Sesame Crusted Tuna with Sesame Noodles

My family spent the last four days driving to Vermont to see our oldest child graduate from college. It rained steadily the entire time we were there! From Saturday afternoon through Tuesday morning it rained! For all I know it may still be raining in Vermont.

The graduation was lovely, and even though packing Julia’s apartment in the rain was a chore, we had a lot of fun. There were lots of inside family jokes and genuinely funny moments. Even the 11 hour drive home was OK, and as we crossed the 14th St Bridge from DC into Virginia, the sun came out as if to say, “Welcome home!”

We moved all the stuff into our house and I stood looking at what used to be a dining room but was now a self-storage unit. It was then that Julia told me the first thing she wanted me to make for dinner that she missed while being away at school. She wanted Sesame Crusted Tuna with Sesame Noodles.

Other than the fact that we wouldn’t be eating in the dining room, I couldn’t have been happier!

The tuna recipe is quite simple, you just have to understand the technique. In the case of a beef steak the difference between rare and well-done is determined by how long you cook it. In the case of something covered with sesame seeds, the cooking time will always be the same because any longer will burn the seeds; so, the difference between rare and well-done is determined by how thick the steak is.

Brush tuna steaks with oil, season with salt and pepper, and cover with sesame seeds.

Most restaurants use a thick cut and the tuna is raw in the center. This works for a lot of people, but if you like it pink in the center, use a thinner piece. Generally speaking, a tuna steak an inch thick cooked for 3-4 minutes on each side will have a pink center.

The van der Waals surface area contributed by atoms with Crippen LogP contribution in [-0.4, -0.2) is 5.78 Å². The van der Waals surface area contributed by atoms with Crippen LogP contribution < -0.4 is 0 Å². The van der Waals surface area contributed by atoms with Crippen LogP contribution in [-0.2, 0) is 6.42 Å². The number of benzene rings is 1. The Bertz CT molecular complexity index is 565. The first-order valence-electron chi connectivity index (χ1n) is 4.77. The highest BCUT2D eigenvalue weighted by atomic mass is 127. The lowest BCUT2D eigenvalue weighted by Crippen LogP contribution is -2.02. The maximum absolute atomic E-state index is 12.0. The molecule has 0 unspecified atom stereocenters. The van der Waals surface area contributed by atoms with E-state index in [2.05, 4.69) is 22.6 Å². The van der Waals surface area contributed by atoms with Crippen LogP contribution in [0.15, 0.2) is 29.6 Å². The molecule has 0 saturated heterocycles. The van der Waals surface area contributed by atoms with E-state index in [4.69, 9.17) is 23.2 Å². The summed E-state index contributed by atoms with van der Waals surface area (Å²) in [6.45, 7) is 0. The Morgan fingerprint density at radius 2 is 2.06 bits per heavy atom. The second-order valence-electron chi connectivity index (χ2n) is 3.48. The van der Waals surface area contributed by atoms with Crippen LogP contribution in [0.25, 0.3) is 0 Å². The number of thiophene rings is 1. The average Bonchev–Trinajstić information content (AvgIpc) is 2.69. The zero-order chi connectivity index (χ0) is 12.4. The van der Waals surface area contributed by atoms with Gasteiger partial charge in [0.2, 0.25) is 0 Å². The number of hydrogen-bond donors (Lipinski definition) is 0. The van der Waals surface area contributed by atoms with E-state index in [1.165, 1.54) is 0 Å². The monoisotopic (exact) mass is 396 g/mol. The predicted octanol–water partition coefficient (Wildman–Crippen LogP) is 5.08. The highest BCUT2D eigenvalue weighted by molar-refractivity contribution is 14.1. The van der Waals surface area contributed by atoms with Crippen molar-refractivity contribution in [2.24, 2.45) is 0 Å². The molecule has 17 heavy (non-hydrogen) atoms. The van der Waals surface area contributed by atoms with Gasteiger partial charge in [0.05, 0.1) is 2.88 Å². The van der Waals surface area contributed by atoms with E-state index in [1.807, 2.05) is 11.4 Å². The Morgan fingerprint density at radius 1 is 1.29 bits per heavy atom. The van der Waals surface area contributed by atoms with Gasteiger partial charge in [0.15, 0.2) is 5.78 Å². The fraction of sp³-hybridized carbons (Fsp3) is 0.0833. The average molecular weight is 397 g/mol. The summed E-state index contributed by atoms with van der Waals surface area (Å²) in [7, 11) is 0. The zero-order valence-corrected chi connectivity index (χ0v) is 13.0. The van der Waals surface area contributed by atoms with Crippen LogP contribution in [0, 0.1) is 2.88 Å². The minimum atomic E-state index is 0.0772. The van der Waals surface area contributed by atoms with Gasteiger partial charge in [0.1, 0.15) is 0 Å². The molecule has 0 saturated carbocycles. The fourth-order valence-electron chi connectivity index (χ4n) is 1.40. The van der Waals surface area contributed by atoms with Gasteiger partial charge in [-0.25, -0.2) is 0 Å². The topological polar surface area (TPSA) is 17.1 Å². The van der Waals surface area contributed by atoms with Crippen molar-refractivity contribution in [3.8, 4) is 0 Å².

There are, however, a lot of variables. how cold the tuna is to begin with, how hot and how thick the pan is, and how much oil used.

Don’t cook with a clock, cook with your eyes, ears, and nose!

The technique is very basic, brush tuna steaks with oil, season with salt and pepper, and cover with sesame seeds. Sautee in a skillet. Cook it long enough to brown the seeds and form a crust, but not so long that they scorch.

Sesame Noodles

Sesame noodles are also quite simple.  Whisk five ingredients in a large bowl, peanut butter, soy sauce, rice wine vinegar, vegetable oil and sesame oil.  Add cooked pasta or Japanese noodles and garnish with any or all of cilantro, sesame seeds, scallions and chives.

Mix cooked pasta with five ingredients, peanut butter, soy sauce, rice vinegar, vegetable oil, and sesame oil. Garnish with any of scallions, chives, cilantro, or sesame seeds.

The amounts of the five ingredients are not precise and are somewhat to taste, but roughly, you want a quarter cup of peanut butter, a tablespoon of soy sauce, a couple tablespoons of the vinegar, a couple tablespoons of vegetable oil and a tablespoon of sesame oil.  This should be right for a pound of pasta.  The pasta tends to want to soak up all the sauce, but if you add more of any one ingredient you can throw off the balance, so instead thin it with a few spoonsful of the water used to cook the pasta.

The important thing about this recipe is that it is not precise like baking.  Taste the sauce before you add the noodles.  It shouldn’t taste like any one ingredient.  If all you taste is peanut butter, add more of the other four ingredients.  If it’s too salty, use less soy sauce the next time.  Experiment.  If you don’t have rice vinegar, cider vinegar will work, and if you throw out all the water when you pour the pasta in a colander, just use tap water.

What you will find is that in the time it takes to boil water and cook pasta, you can prepare the rest of the meal and in the course of a regular weeknight meal, you can serve something for which McCormick and Schmick charges $24.95!

The freshly graduated Julia Trombly!

π

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